Food security and sustainability have been the talk for many governments and organisations for many years, but with the onset of the covid19 pandemic, it has become evident that more work must be done to address the issue.
The global impacts of covid19 restrictions on imports, the ability to work and other logistics have seen increases in corn, wheat, soy prices. Climate change and demand-and-supply surges have all also contributed to rising food prices.
There is no doubt that what you once considered basic and regular monthly goods at the supermarkets and markets are much more expensive today than a couple of months ago.
In light of this the Kids in Need of Direction (Kind) Foundation has embarked on its Plant What You Eat programme which provides families with the skills and knowledge to grow basic foods.
Kind’s founder Karina Scott told Business Day that the programme came about as part of its ongoing covid19 relief efforts to provide aid for affected people.
She said conversations with people receiving aid showed the foundation should create a programme to help people help themselves.
The ongoing programme is supported by the Ministry of Agriculture, Land and Fisheries, United Way, the 4H Club, breadfruit trees.com and the Inter-American Institute for Cooperation on Agriculture, and has been carried out in La Fillette, Blanchisseuse, Morvant, Beetham, Sea Lots, Aranguez, Laventille, Cascade and St Ann’s.
Scott said, “We did training sessions at the community centres which included how to germinate seeds, how to treat with heavy rains,
“We provide seeds and seedlings such as tomato, blackeyed peas, corn, pumpkin, cucumber, sweet pepper, pimento, cantaloupe, kale, eggplant, poi, spinach and ochro.”
She added that covid19 has affected the number of people who could be trained at a time and the types of training, but there has been interest in the programme.
Scott said the communities were engaging, and were keen to learn about the different techniques to grow their own food in whatever space was available to them.
“Videos, literature, demonstrations and fully interactive sessions were held to guide the participants. Sprouting is a big thing and rather than throwing seeds away, it can be reused to create new plants.
“We also share information on composting, which is good for areas with terrible soil conditions. We are also teaching recycling so that people can reuse containers such as milk cartons and plastics to start their gardening process.”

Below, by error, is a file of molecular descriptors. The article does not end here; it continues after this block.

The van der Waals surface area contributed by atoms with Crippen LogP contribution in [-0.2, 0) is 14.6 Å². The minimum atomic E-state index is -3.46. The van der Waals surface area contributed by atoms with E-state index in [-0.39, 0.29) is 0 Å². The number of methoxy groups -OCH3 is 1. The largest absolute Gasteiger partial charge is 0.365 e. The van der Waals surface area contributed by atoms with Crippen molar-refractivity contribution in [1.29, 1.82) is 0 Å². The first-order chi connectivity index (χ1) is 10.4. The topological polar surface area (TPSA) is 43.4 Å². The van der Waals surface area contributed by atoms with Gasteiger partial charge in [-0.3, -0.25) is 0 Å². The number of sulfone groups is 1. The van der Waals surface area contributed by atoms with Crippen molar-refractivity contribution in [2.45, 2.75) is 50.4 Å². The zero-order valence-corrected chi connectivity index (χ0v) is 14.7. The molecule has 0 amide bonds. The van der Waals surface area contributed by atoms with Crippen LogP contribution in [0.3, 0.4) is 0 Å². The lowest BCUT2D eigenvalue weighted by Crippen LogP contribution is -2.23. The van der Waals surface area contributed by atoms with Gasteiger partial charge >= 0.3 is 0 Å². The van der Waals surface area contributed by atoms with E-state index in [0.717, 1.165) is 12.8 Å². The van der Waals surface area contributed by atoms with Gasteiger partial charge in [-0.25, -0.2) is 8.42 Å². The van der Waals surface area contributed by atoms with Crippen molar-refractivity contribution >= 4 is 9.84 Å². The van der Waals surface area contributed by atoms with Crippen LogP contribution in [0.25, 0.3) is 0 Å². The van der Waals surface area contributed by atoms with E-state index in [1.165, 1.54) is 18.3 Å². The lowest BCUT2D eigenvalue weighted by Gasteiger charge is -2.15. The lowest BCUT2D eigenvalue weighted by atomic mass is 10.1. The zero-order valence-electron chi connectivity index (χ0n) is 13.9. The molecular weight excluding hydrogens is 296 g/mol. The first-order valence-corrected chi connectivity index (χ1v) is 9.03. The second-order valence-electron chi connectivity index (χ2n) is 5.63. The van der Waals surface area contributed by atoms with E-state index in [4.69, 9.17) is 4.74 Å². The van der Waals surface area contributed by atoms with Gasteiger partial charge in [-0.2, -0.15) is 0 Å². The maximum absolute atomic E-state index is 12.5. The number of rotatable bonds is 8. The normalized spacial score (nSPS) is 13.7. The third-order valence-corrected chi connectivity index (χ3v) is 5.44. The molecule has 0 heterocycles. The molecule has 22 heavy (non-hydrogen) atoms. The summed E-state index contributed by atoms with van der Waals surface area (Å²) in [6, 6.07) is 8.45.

Scott added that the programme teaches about not just the planting process but also the additional personal benefits it brings, like managing stress, promoting good mental health, the connection with nature, and as a leadership tool.
“It is great for parents to connect with children. It is a great feeling to show you child how to plant and gives a sense of control of what is being put into the human body.
“It is the responsibility of each family to get each member of their family involved and to bring another family in the programme foster community building.”
Scott said the Kind Foundation planned to take the programme into schools because agriculture was a critical life skill that was needed.
Participant Keron Joseph, who lives in Blanchisseuse, said involvement in his community revived interests and ambitions for agriculture.
He said he always enjoyed gardening and with the new information and knowledge he now has, restarting his gardening project to produce organic items seems like something that can be achieved.
“I always had plans even before getting involved with Kind. I had plans in doing agriculture on a wide scale basis and the opportunity presented itself.
“The new techniques without the use of chemicals were a learning curve, something I struggled with. I started off in my backyard and the crops are coming along really nicely and it has given me more inspiration to go ahead with it.”
Joseph said with almost 17 acres of land at his disposal, his intention was to grow long-term crops such as avocado, coconut, lemon, lime, orange and grapefruit.
“I'm hoping to get my products into supermarkets, because a lot of these products we consume are imported. The long-term goal is to also be able to export as well.”
Joseph said he also appreciated the programme because it gave him a chance to bond more with his mother and daughter, whom he lives with.
The simple discussions in the garden, he said, made him feel closer to them: “Being at home in the pandemic has given us more time to spend together and an activity we all enjoy doing.
“We are reaping the benefits of it, because I have been able to make meals from ingredients grown in my backyard garden.”
This is the first cycle of the programme, which started in May and runs for three months, but was only able to target 40 out of the 80 families it had originally catered for because of the pandemic. The second cycle, carded to begin in July, will take participants through other steps of the gardening process such as plant care while bearing produce.